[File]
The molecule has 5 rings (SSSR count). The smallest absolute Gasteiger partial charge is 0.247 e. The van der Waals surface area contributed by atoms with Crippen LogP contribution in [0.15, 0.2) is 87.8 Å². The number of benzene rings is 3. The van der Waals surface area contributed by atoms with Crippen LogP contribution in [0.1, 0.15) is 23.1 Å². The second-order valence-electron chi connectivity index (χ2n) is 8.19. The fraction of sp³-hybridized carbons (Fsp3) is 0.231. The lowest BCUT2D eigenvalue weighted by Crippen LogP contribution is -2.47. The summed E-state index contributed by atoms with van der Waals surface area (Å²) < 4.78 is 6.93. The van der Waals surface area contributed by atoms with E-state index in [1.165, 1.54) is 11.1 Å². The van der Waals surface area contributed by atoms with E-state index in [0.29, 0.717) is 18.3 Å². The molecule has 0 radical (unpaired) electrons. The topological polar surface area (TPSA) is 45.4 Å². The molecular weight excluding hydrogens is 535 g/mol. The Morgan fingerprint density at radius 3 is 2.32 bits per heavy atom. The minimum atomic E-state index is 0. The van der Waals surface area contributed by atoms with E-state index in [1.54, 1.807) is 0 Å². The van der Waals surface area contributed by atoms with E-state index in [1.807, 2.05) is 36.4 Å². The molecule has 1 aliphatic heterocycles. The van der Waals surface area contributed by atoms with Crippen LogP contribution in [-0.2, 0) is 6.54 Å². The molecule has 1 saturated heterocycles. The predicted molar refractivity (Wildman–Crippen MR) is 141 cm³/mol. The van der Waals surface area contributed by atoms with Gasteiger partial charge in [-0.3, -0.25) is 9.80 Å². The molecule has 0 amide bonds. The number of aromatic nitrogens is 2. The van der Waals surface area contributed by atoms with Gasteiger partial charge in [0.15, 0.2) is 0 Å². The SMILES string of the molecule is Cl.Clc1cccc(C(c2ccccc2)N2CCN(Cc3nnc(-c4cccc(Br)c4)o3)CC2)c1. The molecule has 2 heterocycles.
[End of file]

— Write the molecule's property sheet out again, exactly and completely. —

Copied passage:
The molecule has 5 rings (SSSR count). The smallest absolute Gasteiger partial charge is 0.247 e. The van der Waals surface area contributed by atoms with Crippen LogP contribution in [0.15, 0.2) is 87.8 Å². The number of benzene rings is 3. The van der Waals surface area contributed by atoms with Crippen LogP contribution in [0.1, 0.15) is 23.1 Å². The second-order valence-electron chi connectivity index (χ2n) is 8.19. The fraction of sp³-hybridized carbons (Fsp3) is 0.231. The lowest BCUT2D eigenvalue weighted by Crippen LogP contribution is -2.47. The summed E-state index contributed by atoms with van der Waals surface area (Å²) < 4.78 is 6.93. The van der Waals surface area contributed by atoms with E-state index in [1.165, 1.54) is 11.1 Å². The van der Waals surface area contributed by atoms with E-state index in [0.29, 0.717) is 18.3 Å². The molecule has 0 radical (unpaired) electrons. The topological polar surface area (TPSA) is 45.4 Å². The molecular weight excluding hydrogens is 535 g/mol. The Morgan fingerprint density at radius 3 is 2.32 bits per heavy atom. The minimum atomic E-state index is 0. The van der Waals surface area contributed by atoms with E-state index in [1.54, 1.807) is 0 Å². The van der Waals surface area contributed by atoms with E-state index in [1.807, 2.05) is 36.4 Å². The molecule has 1 aliphatic heterocycles. The van der Waals surface area contributed by atoms with Crippen LogP contribution in [-0.2, 0) is 6.54 Å². The molecule has 1 saturated heterocycles. The predicted molar refractivity (Wildman–Crippen MR) is 141 cm³/mol. The van der Waals surface area contributed by atoms with Gasteiger partial charge in [-0.3, -0.25) is 9.80 Å². The molecule has 0 amide bonds. The number of aromatic nitrogens is 2. The van der Waals surface area contributed by atoms with Gasteiger partial charge in [0.15, 0.2) is 0 Å². The SMILES string of the molecule is Cl.Clc1cccc(C(c2ccccc2)N2CCN(Cc3nnc(-c4cccc(Br)c4)o3)CC2)c1. The molecule has 2 heterocycles.